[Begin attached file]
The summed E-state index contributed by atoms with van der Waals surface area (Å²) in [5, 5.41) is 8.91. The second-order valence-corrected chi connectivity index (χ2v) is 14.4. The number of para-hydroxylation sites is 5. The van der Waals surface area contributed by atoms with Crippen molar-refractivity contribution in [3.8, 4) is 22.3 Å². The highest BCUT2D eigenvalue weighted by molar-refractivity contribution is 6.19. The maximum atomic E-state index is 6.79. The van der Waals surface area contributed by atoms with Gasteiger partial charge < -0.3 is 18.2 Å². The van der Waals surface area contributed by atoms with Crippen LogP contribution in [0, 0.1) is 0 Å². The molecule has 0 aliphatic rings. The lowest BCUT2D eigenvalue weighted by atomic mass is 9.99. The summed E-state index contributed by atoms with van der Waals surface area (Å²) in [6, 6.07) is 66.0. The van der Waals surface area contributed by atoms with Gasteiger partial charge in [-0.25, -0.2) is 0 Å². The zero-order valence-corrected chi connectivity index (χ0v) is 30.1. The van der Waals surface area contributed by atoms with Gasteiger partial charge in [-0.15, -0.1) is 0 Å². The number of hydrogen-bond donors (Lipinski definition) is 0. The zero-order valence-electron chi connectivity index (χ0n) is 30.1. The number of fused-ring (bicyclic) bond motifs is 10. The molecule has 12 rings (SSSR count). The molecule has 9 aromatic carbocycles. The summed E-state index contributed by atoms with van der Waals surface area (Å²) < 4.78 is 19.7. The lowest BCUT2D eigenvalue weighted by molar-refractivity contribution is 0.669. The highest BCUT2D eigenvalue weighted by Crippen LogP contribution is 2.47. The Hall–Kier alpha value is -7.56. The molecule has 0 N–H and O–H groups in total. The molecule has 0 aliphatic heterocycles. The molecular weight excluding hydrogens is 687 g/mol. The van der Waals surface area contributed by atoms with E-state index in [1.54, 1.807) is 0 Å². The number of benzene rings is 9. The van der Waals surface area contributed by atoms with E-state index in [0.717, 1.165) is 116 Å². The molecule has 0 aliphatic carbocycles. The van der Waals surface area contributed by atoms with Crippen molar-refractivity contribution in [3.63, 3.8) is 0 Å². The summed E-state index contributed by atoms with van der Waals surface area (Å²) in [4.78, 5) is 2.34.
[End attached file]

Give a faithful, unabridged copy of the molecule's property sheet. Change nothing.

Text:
The summed E-state index contributed by atoms with van der Waals surface area (Å²) in [5, 5.41) is 8.91. The second-order valence-corrected chi connectivity index (χ2v) is 14.4. The number of para-hydroxylation sites is 5. The van der Waals surface area contributed by atoms with Crippen molar-refractivity contribution in [3.8, 4) is 22.3 Å². The highest BCUT2D eigenvalue weighted by molar-refractivity contribution is 6.19. The maximum atomic E-state index is 6.79. The van der Waals surface area contributed by atoms with Gasteiger partial charge < -0.3 is 18.2 Å². The van der Waals surface area contributed by atoms with Crippen LogP contribution in [0, 0.1) is 0 Å². The molecule has 0 aliphatic rings. The lowest BCUT2D eigenvalue weighted by atomic mass is 9.99. The summed E-state index contributed by atoms with van der Waals surface area (Å²) in [6, 6.07) is 66.0. The van der Waals surface area contributed by atoms with Gasteiger partial charge in [-0.25, -0.2) is 0 Å². The zero-order valence-corrected chi connectivity index (χ0v) is 30.1. The van der Waals surface area contributed by atoms with Gasteiger partial charge in [-0.15, -0.1) is 0 Å². The number of hydrogen-bond donors (Lipinski definition) is 0. The zero-order valence-electron chi connectivity index (χ0n) is 30.1. The number of fused-ring (bicyclic) bond motifs is 10. The molecule has 12 rings (SSSR count). The molecule has 9 aromatic carbocycles. The summed E-state index contributed by atoms with van der Waals surface area (Å²) < 4.78 is 19.7. The lowest BCUT2D eigenvalue weighted by molar-refractivity contribution is 0.669. The highest BCUT2D eigenvalue weighted by Crippen LogP contribution is 2.47. The Hall–Kier alpha value is -7.56. The molecule has 0 N–H and O–H groups in total. The molecule has 0 aliphatic heterocycles. The molecular weight excluding hydrogens is 687 g/mol. The van der Waals surface area contributed by atoms with E-state index in [1.54, 1.807) is 0 Å². The number of benzene rings is 9. The van der Waals surface area contributed by atoms with E-state index in [0.717, 1.165) is 116 Å². The molecule has 0 aliphatic carbocycles. The van der Waals surface area contributed by atoms with Crippen molar-refractivity contribution in [3.63, 3.8) is 0 Å². The summed E-state index contributed by atoms with van der Waals surface area (Å²) in [4.78, 5) is 2.34.